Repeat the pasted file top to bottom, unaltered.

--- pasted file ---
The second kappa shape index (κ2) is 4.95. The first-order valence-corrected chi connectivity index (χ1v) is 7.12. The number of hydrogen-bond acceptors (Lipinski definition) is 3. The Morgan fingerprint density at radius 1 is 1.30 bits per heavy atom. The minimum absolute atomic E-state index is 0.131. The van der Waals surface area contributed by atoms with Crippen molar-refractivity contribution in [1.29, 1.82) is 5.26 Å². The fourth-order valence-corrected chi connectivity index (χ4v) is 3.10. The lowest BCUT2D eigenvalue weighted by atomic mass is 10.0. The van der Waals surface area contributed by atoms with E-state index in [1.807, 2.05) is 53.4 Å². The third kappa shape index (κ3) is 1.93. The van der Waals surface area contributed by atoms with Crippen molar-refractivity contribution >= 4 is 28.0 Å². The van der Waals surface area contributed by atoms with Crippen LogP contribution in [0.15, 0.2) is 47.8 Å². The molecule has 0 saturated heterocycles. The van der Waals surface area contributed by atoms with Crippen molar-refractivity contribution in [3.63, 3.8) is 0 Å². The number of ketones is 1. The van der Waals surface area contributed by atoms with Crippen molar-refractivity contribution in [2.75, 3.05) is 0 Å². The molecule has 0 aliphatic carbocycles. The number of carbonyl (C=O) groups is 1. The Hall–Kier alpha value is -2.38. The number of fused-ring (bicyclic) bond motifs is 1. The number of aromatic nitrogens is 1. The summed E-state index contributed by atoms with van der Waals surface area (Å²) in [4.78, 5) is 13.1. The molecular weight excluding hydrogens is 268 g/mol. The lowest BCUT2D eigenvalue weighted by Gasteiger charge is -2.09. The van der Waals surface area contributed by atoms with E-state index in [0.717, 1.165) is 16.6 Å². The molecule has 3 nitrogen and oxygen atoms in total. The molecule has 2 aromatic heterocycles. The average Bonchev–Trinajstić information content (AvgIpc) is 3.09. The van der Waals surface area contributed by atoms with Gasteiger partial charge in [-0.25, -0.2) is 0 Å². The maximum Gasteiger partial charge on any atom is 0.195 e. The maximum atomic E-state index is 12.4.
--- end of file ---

The second kappa shape index (κ2) is 4.95. The first-order valence-corrected chi connectivity index (χ1v) is 7.12. The number of hydrogen-bond acceptors (Lipinski definition) is 3. The Morgan fingerprint density at radius 1 is 1.30 bits per heavy atom. The minimum absolute atomic E-state index is 0.131. The van der Waals surface area contributed by atoms with Crippen molar-refractivity contribution in [1.29, 1.82) is 5.26 Å². The fourth-order valence-corrected chi connectivity index (χ4v) is 3.10. The lowest BCUT2D eigenvalue weighted by atomic mass is 10.0. The van der Waals surface area contributed by atoms with E-state index in [1.807, 2.05) is 53.4 Å². The third kappa shape index (κ3) is 1.93. The van der Waals surface area contributed by atoms with Crippen molar-refractivity contribution >= 4 is 28.0 Å². The van der Waals surface area contributed by atoms with Crippen LogP contribution in [0.15, 0.2) is 47.8 Å². The molecule has 0 saturated heterocycles. The van der Waals surface area contributed by atoms with Crippen molar-refractivity contribution in [3.63, 3.8) is 0 Å². The number of ketones is 1. The van der Waals surface area contributed by atoms with Crippen molar-refractivity contribution in [2.75, 3.05) is 0 Å². The molecule has 0 aliphatic carbocycles. The number of carbonyl (C=O) groups is 1. The Hall–Kier alpha value is -2.38. The number of fused-ring (bicyclic) bond motifs is 1. The number of aromatic nitrogens is 1. The summed E-state index contributed by atoms with van der Waals surface area (Å²) in [4.78, 5) is 13.1. The molecular weight excluding hydrogens is 268 g/mol. The lowest BCUT2D eigenvalue weighted by Gasteiger charge is -2.09. The van der Waals surface area contributed by atoms with E-state index in [0.717, 1.165) is 16.6 Å². The molecule has 3 nitrogen and oxygen atoms in total. The molecule has 2 aromatic heterocycles. The average Bonchev–Trinajstić information content (AvgIpc) is 3.09. The van der Waals surface area contributed by atoms with Gasteiger partial charge in [-0.25, -0.2) is 0 Å². The maximum Gasteiger partial charge on any atom is 0.195 e. The maximum atomic E-state index is 12.4.